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From Tero Karttunen <>
Subject Re: mod_jk: plus-character causes %-encoding problems
Date Thu, 14 Jan 2010 20:34:09 GMT
> Why is '+' decoded to ' ' in the path part of the URL?
> That is, I think, wrong.

This is an interesting theory. If true, it could provide an
explanation to the observed behavior, but I cannot completely follow

> The '+' char has no special meaning in HTTP/1.1 (RFC 2616) [1], so in
> the path part of the URL it just means itself, the plus sign.

On the other hand, the same RFC provides a counter-example. Look at
section 3.2.3 "URI comparison". It says that characters other than
those in the "reserved" and "unsafe" sets are equivalent to their
%-encoded counterparts. The reserved set as defined in RFC 2396 (and
the later RFC 3986 that obsoletes it) include '+' character.

I believe the chapter 3.2.3 means that the characters in the reserved
set are not equivalent to their %-encoded counterparts, and in this
way, /contextroot/subcontext/sites/one+one%3cfive IS NOT equivalent to
/contextroot/subcontext/sites/one%2Bone%3cfive when doing URI

> It is the HTML Forms spec [2] that makes it special, defining
> "urlencoding" used when submitting web forms through HTTP. It has
> special meaning only in the query part of the URL and only because of
> that part of HTML spec.

HTML Forms spec does define www-form-urlencoding, but I can't tell
from the spec whether it is limited to just the query part.

>> What my application actually sees after decoding: sites/one one<five
> What is your application code here? Where and how do you obtain the
> "decoded" value?

I am using Apache Commons URLCodec to decode the URL. This widely-used
utility class does not make the distinction between path and query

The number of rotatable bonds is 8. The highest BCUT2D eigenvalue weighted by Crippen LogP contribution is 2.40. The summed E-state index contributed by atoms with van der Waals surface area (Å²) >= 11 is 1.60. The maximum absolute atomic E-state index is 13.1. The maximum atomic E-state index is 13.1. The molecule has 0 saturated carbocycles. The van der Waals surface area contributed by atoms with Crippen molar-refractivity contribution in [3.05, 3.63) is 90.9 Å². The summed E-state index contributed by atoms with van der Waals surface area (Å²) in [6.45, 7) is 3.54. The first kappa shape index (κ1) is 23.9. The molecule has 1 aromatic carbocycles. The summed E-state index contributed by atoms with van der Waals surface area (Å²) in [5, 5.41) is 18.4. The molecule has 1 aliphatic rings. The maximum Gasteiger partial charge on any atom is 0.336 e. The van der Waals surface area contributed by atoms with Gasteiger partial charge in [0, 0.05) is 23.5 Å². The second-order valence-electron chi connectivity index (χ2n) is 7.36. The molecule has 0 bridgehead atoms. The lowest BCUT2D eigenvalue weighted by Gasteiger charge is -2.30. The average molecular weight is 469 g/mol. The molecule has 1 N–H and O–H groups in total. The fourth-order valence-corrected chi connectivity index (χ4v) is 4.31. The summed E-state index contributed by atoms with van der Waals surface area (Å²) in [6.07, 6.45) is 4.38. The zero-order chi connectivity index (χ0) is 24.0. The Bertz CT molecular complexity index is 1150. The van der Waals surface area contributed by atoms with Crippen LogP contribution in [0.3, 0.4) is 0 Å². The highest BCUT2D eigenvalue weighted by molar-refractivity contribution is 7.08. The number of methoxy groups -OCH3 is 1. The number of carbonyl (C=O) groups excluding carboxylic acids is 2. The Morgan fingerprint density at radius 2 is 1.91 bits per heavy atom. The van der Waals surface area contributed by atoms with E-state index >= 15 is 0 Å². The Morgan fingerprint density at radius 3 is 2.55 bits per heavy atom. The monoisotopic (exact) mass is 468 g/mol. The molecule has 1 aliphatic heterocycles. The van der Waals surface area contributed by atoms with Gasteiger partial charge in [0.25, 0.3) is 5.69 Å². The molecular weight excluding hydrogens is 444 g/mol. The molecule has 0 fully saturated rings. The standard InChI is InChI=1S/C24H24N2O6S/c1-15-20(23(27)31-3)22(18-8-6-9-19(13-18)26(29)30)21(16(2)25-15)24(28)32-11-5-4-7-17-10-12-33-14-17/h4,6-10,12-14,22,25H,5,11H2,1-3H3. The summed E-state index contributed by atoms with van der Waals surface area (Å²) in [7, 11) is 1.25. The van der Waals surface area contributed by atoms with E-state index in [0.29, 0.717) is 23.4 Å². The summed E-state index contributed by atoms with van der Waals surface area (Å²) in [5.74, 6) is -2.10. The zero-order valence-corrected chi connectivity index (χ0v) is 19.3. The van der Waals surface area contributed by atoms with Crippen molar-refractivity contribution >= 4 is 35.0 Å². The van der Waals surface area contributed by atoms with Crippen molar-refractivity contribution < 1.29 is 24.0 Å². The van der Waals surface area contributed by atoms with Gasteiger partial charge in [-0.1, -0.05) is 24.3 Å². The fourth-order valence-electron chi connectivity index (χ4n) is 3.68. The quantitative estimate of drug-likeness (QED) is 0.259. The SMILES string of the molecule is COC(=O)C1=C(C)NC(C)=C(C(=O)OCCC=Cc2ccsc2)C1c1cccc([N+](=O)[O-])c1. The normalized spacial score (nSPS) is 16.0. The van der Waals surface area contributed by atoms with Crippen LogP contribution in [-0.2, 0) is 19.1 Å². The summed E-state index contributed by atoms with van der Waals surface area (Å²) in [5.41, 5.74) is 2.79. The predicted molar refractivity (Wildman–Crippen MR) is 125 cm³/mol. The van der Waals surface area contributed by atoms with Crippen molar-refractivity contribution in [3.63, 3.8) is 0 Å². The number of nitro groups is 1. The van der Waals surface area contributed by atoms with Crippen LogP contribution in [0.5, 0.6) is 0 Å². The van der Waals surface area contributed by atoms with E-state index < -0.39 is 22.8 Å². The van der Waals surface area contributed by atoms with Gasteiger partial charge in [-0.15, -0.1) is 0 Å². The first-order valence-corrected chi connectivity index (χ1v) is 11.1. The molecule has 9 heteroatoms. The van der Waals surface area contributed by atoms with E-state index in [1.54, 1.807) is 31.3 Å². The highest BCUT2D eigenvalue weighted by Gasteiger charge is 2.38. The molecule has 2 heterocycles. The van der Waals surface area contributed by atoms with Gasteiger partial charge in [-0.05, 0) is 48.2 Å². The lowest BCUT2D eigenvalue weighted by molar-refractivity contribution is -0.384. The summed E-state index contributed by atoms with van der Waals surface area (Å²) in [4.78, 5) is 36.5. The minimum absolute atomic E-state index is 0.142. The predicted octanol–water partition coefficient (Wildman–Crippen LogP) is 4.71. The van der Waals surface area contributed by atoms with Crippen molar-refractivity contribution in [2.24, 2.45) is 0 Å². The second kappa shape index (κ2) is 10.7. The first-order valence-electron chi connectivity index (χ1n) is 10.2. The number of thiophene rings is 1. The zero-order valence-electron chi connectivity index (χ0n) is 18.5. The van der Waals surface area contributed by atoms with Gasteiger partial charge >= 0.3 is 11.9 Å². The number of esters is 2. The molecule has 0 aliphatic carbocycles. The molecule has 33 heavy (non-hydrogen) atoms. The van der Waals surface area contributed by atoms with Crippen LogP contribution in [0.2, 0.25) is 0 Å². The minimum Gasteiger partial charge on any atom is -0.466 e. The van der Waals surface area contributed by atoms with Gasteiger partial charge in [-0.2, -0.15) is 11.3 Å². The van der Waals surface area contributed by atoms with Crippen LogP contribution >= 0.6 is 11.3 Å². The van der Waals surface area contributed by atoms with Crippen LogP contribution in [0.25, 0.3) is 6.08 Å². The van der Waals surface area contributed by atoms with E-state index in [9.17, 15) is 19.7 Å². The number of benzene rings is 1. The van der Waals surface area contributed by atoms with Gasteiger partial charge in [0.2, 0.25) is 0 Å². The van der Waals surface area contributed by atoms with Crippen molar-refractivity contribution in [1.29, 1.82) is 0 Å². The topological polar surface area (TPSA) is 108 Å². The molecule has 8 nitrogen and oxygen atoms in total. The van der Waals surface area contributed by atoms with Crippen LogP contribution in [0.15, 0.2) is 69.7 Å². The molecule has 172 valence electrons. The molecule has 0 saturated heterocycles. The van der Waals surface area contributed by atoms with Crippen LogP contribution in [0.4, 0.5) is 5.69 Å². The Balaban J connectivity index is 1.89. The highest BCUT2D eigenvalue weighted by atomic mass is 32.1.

Let me explain my application to you before I provide the code example
to you. As you could guess from its name TeamCenterEmulator, my
application emulates a set of former URLs, continuing to serve the
pre-existing links while the legacy application is retired.

My application is configured with a CSV file containing a mapping
between an URL and a resource it is supposed to serve (in a dynamic
fashion, it is not a simple file). Say, the application could contain
the following mapping:

<former url>                        <response>
/sites/foo                            file1
/sites/bar                            file2
/sites/one%2Bone%cthree   file3
/sites/one%2Bone%cfour     file4
/sites/one%2Bone%cfive      file5

Once the application initializes, it reads the mapping into memory,
and if the request matches the former url EXACTLY, the matching
response is returned. This is the application spec. Note here that by
RFC 2616-compliant URI comparison, my application must regard request
/sites/one+one%cfive as a non-match!

Here is doGet from my servlet. Note that I am trimming the URL to
start from the "sites" part for obvious reasons...

        protected void doGet(HttpServletRequest request, HttpServletResponse
response) throws ServletException, IOException {
                super.doGet(request, response);
                if (config == null) {
                        config = new
                String urlSnippet = (getServletContext().getContextPath() +
"/" + getServletConfig().getServletName() + "/");
                String url = "";
                if (request.getRequestURI().length() > urlSnippet.length())
                        url =
               try {
                        TeamCenterConfigurationItem item =
               catch (UnknownUrlException) {

I am not going to post ConfigurationFactory, because it is not
interesting. It basically builds a HashMap based on the CSV file that
has URLCodec.decode()'d former urls as its keys, with the idea that if
we URL-decode the incoming request, we can search the HashMap for

Here is how the abovementioned findUrl method does just that:

        public TeamCenterConfigurationItem findByURL (String url) throws
UnknownUrlException {
                URLCodec codec = new URLCodec("UTF8");
                try {
                        url = codec.decode(url);
                } catch (DecoderException e) {
                        throw new UnknownUrlException (url);
                if (config.containsKey(url)) {
                        return config.get(url);
                throw new UnknownUrlException (url);

What do you think? Is my approach valid? Am I somehow abusing
URLCodec? Should the request be (partially) decoded in some other way?

Best Regards,
Tero Karttunen

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